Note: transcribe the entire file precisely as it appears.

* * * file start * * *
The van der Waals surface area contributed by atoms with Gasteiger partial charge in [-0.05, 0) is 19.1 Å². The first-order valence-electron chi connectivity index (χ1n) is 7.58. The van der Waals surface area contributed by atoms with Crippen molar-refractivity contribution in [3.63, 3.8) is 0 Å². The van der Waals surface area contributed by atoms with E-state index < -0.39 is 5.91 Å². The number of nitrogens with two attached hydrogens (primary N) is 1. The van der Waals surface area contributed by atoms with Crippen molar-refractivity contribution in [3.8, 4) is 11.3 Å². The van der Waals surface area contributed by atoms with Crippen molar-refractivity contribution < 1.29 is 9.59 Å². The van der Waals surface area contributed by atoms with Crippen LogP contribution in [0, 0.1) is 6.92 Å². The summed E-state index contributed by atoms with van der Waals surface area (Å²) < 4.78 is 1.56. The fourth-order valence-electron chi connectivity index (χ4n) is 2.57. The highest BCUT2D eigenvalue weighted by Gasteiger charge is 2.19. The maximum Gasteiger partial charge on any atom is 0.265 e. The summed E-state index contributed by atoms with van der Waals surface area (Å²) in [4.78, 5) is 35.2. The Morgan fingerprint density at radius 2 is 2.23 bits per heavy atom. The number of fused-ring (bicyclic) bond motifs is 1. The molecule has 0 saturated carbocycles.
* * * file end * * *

The van der Waals surface area contributed by atoms with Gasteiger partial charge in [-0.05, 0) is 19.1 Å². The first-order valence-electron chi connectivity index (χ1n) is 7.58. The van der Waals surface area contributed by atoms with Crippen molar-refractivity contribution in [3.63, 3.8) is 0 Å². The van der Waals surface area contributed by atoms with E-state index < -0.39 is 5.91 Å². The number of nitrogens with two attached hydrogens (primary N) is 1. The van der Waals surface area contributed by atoms with Crippen molar-refractivity contribution in [3.8, 4) is 11.3 Å². The van der Waals surface area contributed by atoms with Crippen molar-refractivity contribution < 1.29 is 9.59 Å². The van der Waals surface area contributed by atoms with Crippen LogP contribution in [0, 0.1) is 6.92 Å². The summed E-state index contributed by atoms with van der Waals surface area (Å²) < 4.78 is 1.56. The fourth-order valence-electron chi connectivity index (χ4n) is 2.57. The highest BCUT2D eigenvalue weighted by Gasteiger charge is 2.19. The maximum Gasteiger partial charge on any atom is 0.265 e. The summed E-state index contributed by atoms with van der Waals surface area (Å²) in [4.78, 5) is 35.2. The Morgan fingerprint density at radius 2 is 2.23 bits per heavy atom. The number of fused-ring (bicyclic) bond motifs is 1. The molecule has 0 saturated carbocycles.